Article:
Happy Holidays, Healthy Pets
Sunday, December 23, 2012
[Philadelphia, PA; December 19, 2012] – “Keeping pets healthy and safe during the holidays can be more challenging than you’d think,” said Dr. Kenneth Drobatz, chief of Emergency and Critical Care at the Matthew J. Ryan Veterinary Hospital of the University of Pennsylvania School of Veterinary Medicine (Penn Vet). “But if you take a few preventative measures you’ll make it through the season without a trip to the ER.”
Dr. Lisa Murphy, assistant professor of toxicology at New Bolton Center, Penn Vet’s large animal hospital in Kennett Square, warns, “Certain plants can be toxic to pets if ingested, especially cats. Therefore keep all plants in locations that pets cannot get to.”
Dr. Drobatz offers some tips about food, gifts and decorations to keep your pets healthy – and out of the emergency room – during your holiday festivities.
Maintain your pet’s regular diet. Treats of turkey, ham, gravy, cookies and other goodies can lead to gastrointestinal upsets like diarrhea and vomiting. Be sure, too, to dispose of all bones carefully so pets can’t get to them.
Poultry bones are particularly dangerous. They splinter and can cut the intestines or get lodged in your dog’s or cat’s esophagus.
Guilty human pleasures, like chocolate and alcohol, can be toxic to pets.
Keep chocolate, nuts, and alcoholic beverages out-of-reach from your pets as they can cause vomiting, diarrhea, or a condition called pancreatitis, which can be deadly. Additionally grapes and raisins can be toxic to pets as well.
Give toys that are too big to be swallowed or get caught in the animal’s throat and don’t give anything with a string attached. Remove bells or squeakers. All of these things can be swallowed.
Deck the halls
Tinsel, extra wires for decorations and glass ornaments all pose an arsenal of potential pet problems. Tinsel cuts the intestines and cause severe injuries. Electric wires look especially appetizing to puppies and kittens, and, if they succeed in chewing them, they can suffer burns or shock that can cause seizures, loss of consciousness and fluid build-up in the lungs. Glass ornaments and ornament hooks are hazardous as they break easily. Pets can ingest the splinters, cutting their mouth, esophagus or intestines.
In addition, dough ornaments, because of high salt content, are not good for pets and ingestion can cause vomiting, diarrhea and in severe cases, seizures.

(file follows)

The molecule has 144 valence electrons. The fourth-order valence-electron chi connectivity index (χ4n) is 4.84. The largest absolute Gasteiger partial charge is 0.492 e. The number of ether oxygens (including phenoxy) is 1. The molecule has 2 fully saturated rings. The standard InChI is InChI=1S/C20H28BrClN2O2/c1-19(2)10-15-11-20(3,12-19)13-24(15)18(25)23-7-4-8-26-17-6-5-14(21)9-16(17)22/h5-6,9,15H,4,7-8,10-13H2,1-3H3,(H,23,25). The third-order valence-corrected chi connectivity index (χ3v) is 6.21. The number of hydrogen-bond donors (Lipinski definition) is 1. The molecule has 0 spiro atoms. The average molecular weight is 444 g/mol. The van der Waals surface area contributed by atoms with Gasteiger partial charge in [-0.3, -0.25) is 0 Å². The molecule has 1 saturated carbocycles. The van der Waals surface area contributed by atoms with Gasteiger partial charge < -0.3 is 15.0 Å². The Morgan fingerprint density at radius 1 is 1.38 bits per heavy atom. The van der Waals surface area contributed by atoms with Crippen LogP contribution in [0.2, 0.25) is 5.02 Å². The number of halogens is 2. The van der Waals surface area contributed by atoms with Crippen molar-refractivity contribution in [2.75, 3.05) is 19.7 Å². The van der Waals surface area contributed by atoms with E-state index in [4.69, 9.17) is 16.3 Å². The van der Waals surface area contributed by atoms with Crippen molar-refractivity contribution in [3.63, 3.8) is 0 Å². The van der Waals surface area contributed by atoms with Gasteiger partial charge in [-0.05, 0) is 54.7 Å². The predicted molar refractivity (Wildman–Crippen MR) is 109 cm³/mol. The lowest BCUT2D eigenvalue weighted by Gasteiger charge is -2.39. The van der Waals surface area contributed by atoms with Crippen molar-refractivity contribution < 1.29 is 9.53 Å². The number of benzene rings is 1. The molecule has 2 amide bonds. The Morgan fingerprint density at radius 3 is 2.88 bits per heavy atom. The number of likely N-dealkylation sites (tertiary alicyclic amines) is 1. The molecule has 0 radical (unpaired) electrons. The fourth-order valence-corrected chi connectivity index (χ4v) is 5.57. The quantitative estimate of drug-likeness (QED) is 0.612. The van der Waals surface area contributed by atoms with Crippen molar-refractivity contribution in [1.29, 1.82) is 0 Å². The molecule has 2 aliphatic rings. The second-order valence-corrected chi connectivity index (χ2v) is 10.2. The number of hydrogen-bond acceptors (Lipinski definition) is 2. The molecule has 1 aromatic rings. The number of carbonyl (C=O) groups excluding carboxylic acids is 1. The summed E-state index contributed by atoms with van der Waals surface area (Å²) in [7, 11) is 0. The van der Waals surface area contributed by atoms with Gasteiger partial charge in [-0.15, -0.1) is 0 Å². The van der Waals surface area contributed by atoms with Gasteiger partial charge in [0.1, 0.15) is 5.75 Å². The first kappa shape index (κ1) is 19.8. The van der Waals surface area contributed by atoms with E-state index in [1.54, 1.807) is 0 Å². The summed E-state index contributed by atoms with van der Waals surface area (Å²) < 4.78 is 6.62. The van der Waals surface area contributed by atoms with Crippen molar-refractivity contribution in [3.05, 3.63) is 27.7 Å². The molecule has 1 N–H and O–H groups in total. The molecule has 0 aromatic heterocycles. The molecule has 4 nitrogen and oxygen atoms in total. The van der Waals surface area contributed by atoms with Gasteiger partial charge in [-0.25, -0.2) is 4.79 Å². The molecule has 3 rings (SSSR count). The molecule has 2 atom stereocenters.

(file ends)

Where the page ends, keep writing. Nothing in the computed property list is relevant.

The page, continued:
Dr. Murphy gives a run-down on poisonous holiday plants to watch out for:
Poinsettias: It is the thick sap that you see when you break a stem that is toxic, but that toxicity is grossly over-rated. A healthy dog or cat who has eaten some of the Poinsettia plants will just vomit, be a bit quiet and exhibit a loss of appetite. Restrict food and water for a few hours. Symptoms should only last an hour or two. If they persist, consult with your vet.
Mistletoe: The little berries are the most toxic part, and still fairly mild. If ingested, the animal would display the same symptoms: vomiting, lack of appetite, depression. The risk would be dehydration. Young or old animals may need some treatment.
Holly: Risks with holly are a double whammy: spines on leaves are sharp and can cause some mechanical injury. They also have some chemical content that is toxic. Eating the leaves may cause vomiting and diarrhea, and may be a bit more severe than with the other plants. The animal can also drool or foam at the mouth from the injury to the mouth, tongue and lips. You can try to rinse their mouth out with water or give them some water or milk to drink to sooth the mouth.
Yew: Though Yew is not typically brought into the house, it is important to know that if you choose to use the greens of this bush, they are incredibly cardiotoxic.
In case of an emergency…
Despite our efforts to keep our pets safe, some of them will get into something they shouldn’t. As with any potential emergency that could take place year-round, getting immediate attention from your veterinarian is very important. Remember to keep your primary care veterinarian’s phone number and address placed in a visible location – like on your refrigerator – and be sure everyone in your family knows and understands what Fido and Fifi can and cannot have.
If you notice that a pet has gotten into something potentially hazardous, call your primary care veterinarian immediately and be prepared to describe what the pet has ingested and/or gotten into.
Often, practices close up shop around the holidays so have an emergency facility phone number on hand, as well and posted in the same location as your primary care veterinarian. Penn Vet’s Emergency Service is open 24 hours a day, seven days a week, 365 days a year. In an emergency, call 215-746-V911 (215-746-8911).
Penn's School of Veterinary Medicine is one of the world's premier veterinary schools. Founded in 1884, the School was built on the concept of Many Species, One Medicine. The birthplace of veterinary specialties, the School serves a distinctly diverse array of animal patients, from pets to horses to farm animals at our two campuses. In Philadelphia, on Penn's campus, are the Matthew J. Ryan Veterinary Hospital for companion animals, as well as classrooms, laboratories and the School's administrative offices. The large-animal facility, New Bolton Center, in Kennett Square, Pa., encompasses hospital facilities for the care of horses and food animals as well as diagnostic laboratories serving the agriculture industry. The School has successfully integrated scholarship and scientific discovery with all aspects of veterinary medical education.
Visit us on-line at www.vet.upenn.edu